[Equest-users] New LEED issues brought up in Final review comments??

Patrick J. O'Leary, Jr. poleary1969 at gmail.com
Tue May 27 15:55:24 PDT 2014

i've had mixed success in the past about emailing tech support (thru the 
usgbc website) & asking for clarification about whether a reviewer's 
comments are accurate/correct in the process.  you might try that route 
though there's no guarantee the reply will be swift or not.  i've had 
answers in a week or less and i've waited months & had to resubmit to 
get an answer on a few projects.

On 5/27/14 12:39 PM, Nick Caton wrote:
> Hi Pasha (and everyone),
> From my experience, this does sound weird, but there may be missing 
> context to make it more reasonable.
> I have seen final documented EAc1 credits being reduced in response to 
> a calculated "adjustment" for the baseline and/or proposed energy 
> tallies, based in turn on some measure being determined invalid or 
> similar.  These adjustments are typically reasonable and clear enough, 
> even if I don't always agree with them.  This would be the first I've 
> heard of an entire model (or all EAc1 credits) being rejected outright 
> in final review, and the first I've heard of a LEED reviewer reducing 
> *or* denying credits over zoning decisions, which are clearly under 
> the umbrella of the modeler's prerogative.  Again, these are 
> observations from my bubble of experience.
> You can assert the modeler is permitted broad leeway to define zoning 
> as simply/broadly as may be necessary for an Appendix G model -- this 
> is touched on in Appendix G, and dealt with more explicitly in the 
> 90.1 User's manual.  It's routine practice in my experience for large 
> and otherwise complex projects where floor layouts and mechanical 
> system designs lend themselves to grouping spaces together, and for 
> when actual zoning layouts are "unknowable" for the duration of 
> modeling (such as with shell/TI construction).  On the flip side, the 
> person assembling the documentation should be prepared to explain and 
> provide context for why any zoning simplifications are undertaken, 
> should those decisions be called into question.
> It may be that zoning for your project wasn't documented well (or at 
> all) for preliminary review, and so wasn't available to comment upon 
> or question.  In that scenario, the preliminary review commentary 
> should have firstly noted that deficiency in documentation.  In 
> response to such preliminary commentary, the modeler should have taken 
> explicit care to fully document zoning, and to provide reasoning & 
> explanation for any simplifications.
> I don't know whether there are any hard and fast rules as to whether 
> the LEED reviewership is discouraged from bringing up new issues in 
> final review, particularly those they had an opportunity to take issue 
> with in preliminary review, but if the preliminary review 
> model/documentation were really deficient I can imagine it being 
> within reason to recognize new problems.
> All told, it sounds as though the mess was already made when you came 
> into the project.  Perhaps after this "damage assessment" is over, you 
> may need to re-assess your fees/scope to actually re-build the entire 
> model with appropriate zoning.  There should be a lesson in all this -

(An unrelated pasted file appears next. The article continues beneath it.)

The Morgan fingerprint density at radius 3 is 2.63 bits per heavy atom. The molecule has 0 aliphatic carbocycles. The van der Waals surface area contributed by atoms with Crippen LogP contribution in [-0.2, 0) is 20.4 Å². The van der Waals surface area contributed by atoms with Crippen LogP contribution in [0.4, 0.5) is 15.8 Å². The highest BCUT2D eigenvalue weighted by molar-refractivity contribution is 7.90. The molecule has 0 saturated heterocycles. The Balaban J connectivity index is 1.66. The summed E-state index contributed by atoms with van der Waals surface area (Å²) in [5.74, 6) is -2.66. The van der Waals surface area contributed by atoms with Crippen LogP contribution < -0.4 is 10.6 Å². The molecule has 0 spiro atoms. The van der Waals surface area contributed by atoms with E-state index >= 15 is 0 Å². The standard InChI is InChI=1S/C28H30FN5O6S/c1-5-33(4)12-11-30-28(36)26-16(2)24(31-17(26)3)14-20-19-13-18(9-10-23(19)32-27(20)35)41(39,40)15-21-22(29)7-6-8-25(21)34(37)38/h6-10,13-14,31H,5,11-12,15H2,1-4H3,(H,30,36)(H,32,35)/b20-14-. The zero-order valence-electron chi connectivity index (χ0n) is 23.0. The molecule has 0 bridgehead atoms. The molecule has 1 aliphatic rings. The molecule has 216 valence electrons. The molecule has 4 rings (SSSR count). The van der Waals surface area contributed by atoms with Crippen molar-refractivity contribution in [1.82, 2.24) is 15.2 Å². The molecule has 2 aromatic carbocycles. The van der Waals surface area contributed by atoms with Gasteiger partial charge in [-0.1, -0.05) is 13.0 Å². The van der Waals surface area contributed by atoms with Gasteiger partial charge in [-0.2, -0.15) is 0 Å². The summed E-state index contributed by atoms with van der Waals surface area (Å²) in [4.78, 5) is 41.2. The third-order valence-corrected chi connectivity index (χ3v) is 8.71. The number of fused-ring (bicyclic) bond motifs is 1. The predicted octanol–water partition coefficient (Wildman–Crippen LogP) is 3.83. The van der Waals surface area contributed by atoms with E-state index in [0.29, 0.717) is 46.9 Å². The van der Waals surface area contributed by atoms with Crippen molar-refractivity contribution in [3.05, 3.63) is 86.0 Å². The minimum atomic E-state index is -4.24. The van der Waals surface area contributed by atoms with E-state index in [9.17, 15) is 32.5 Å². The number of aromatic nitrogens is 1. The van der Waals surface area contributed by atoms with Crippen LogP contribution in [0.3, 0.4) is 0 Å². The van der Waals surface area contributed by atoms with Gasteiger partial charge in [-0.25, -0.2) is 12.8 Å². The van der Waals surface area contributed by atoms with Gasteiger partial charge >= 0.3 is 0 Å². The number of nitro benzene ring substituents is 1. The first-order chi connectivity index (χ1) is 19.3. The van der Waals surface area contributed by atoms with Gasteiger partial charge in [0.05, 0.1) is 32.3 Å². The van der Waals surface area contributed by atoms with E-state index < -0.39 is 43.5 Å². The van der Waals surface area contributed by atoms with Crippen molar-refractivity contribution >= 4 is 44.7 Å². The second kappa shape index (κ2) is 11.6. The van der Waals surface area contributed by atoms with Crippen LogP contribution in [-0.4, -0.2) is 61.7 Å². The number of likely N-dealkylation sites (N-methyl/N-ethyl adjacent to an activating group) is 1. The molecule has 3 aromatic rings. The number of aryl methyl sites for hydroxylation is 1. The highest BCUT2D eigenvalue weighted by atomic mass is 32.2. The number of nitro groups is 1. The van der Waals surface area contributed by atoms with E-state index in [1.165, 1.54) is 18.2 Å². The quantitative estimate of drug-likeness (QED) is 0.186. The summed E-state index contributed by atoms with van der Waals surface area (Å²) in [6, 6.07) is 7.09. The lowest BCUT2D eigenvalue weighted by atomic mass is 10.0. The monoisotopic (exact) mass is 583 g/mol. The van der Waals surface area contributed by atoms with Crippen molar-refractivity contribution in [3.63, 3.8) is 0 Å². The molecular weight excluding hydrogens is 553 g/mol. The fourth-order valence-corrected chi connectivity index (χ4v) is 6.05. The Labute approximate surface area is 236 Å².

> Chalk it up as the cost/risk of not hiring a qualified energy modeling 
> professional from the get-go.
> For such an "extreme" punitive reaction as denying all EAc1 points 
> over a "new" issue in final review, I should think LEED would have 
> some means of communication with those familiar with your project, 
> short of undertaking the ($$$) appeal process, so that you could 
> assess what compromises are necessary to arrive at an acceptable 
> zoning layout.  That I should think would be reasonable at a minimum.  
> You'd think they'd also have some additional  degree of oversight for 
> such cases to ensure individual reviewers aren't just writing off 
> entire projects they're uncomfortable reviewing.
> I'm hopeful someone from the LEED side of things monitoring these 
> lists will either chime in with whether any such intermediate mode of 
> recourse is available, or at least contact you off-list if need be.
> Best regards,
> ~Nick
> cid:489575314 at 22072009-0ABB**
> **
> Smith & Boucher Engineers
> 25501 west valley parkway, suite 200
> olathe, ks 66061
> direct 913.344.0036
> fax 913.345.0617
> www.smithboucher.com__
> *From:*Equest-users 
> [mailto:equest-users-bounces at lists.onebuilding.org] *On Behalf Of 
> *Pasha Korber-Gonzalez
> *Sent:* Tuesday, May 27, 2014 10:50 AM
> *To:* eQUEST Users List
> *Subject:* [Equest-users] New LEED issues brought up in Final review 
> comments??
> Hi  colleagues:    This is the first time this has happened to me...
> We received final LEED comments back from a project and 3 new issues 
> were brought up that were never recognized in the first round of comments.
> The issues focused around unacceptable zone groupings, but this had 
> not changed from the first submission of comments, so it felt like we 
> were blindsided by the new issues that we were not given a chance to 
> address the first time the LEED reviewer looked at the model results. 
>   Based on these 3 new issues regarding the zoning all of the EAc1 
> points were denied and the project is now forced into an appeal process.
> The kicker is that I didn't acquire this model until they needed help 
> with the Reviewers comments...so the zoning was out of my hands, and 
> it feels like there was no chance at "passing" LEED because we were 
> never given a chance to address the zoning issue because they didn't 
> recognize it the first time...
> I'm frustrated...has anyone else had this happen, does it seem 
> unreasonable?
> Pasha
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